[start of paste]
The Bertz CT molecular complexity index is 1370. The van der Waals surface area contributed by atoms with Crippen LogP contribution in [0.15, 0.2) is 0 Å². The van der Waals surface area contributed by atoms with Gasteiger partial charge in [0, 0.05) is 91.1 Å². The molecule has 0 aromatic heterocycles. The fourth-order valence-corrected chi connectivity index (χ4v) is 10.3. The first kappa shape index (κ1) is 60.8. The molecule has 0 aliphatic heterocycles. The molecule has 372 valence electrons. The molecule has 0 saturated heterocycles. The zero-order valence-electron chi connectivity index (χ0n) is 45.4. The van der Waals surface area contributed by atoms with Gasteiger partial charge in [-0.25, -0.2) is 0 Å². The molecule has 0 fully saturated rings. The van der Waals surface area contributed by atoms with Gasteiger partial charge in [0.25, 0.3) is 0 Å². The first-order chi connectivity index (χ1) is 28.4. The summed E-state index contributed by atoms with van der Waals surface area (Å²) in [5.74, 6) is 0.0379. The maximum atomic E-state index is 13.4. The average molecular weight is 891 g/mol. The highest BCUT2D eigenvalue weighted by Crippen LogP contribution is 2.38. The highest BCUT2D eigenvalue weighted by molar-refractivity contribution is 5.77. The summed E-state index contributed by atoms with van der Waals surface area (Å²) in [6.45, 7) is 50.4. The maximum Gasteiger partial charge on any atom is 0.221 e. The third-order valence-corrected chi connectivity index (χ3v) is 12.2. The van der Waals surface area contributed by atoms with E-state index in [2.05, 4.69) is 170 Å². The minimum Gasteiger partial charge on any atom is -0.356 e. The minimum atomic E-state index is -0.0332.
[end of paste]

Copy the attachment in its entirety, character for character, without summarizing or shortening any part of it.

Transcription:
The Bertz CT molecular complexity index is 1370. The van der Waals surface area contributed by atoms with Crippen LogP contribution in [0.15, 0.2) is 0 Å². The van der Waals surface area contributed by atoms with Gasteiger partial charge in [0, 0.05) is 91.1 Å². The molecule has 0 aromatic heterocycles. The fourth-order valence-corrected chi connectivity index (χ4v) is 10.3. The first kappa shape index (κ1) is 60.8. The molecule has 0 aliphatic heterocycles. The molecule has 372 valence electrons. The molecule has 0 saturated heterocycles. The zero-order valence-electron chi connectivity index (χ0n) is 45.4. The van der Waals surface area contributed by atoms with Gasteiger partial charge in [-0.25, -0.2) is 0 Å². The molecule has 0 fully saturated rings. The van der Waals surface area contributed by atoms with Gasteiger partial charge in [0.25, 0.3) is 0 Å². The first-order chi connectivity index (χ1) is 28.4. The summed E-state index contributed by atoms with van der Waals surface area (Å²) in [5.74, 6) is 0.0379. The maximum atomic E-state index is 13.4. The average molecular weight is 891 g/mol. The highest BCUT2D eigenvalue weighted by Crippen LogP contribution is 2.38. The highest BCUT2D eigenvalue weighted by molar-refractivity contribution is 5.77. The summed E-state index contributed by atoms with van der Waals surface area (Å²) in [6.45, 7) is 50.4. The maximum Gasteiger partial charge on any atom is 0.221 e. The third-order valence-corrected chi connectivity index (χ3v) is 12.2. The van der Waals surface area contributed by atoms with E-state index in [2.05, 4.69) is 170 Å². The minimum Gasteiger partial charge on any atom is -0.356 e. The minimum atomic E-state index is -0.0332.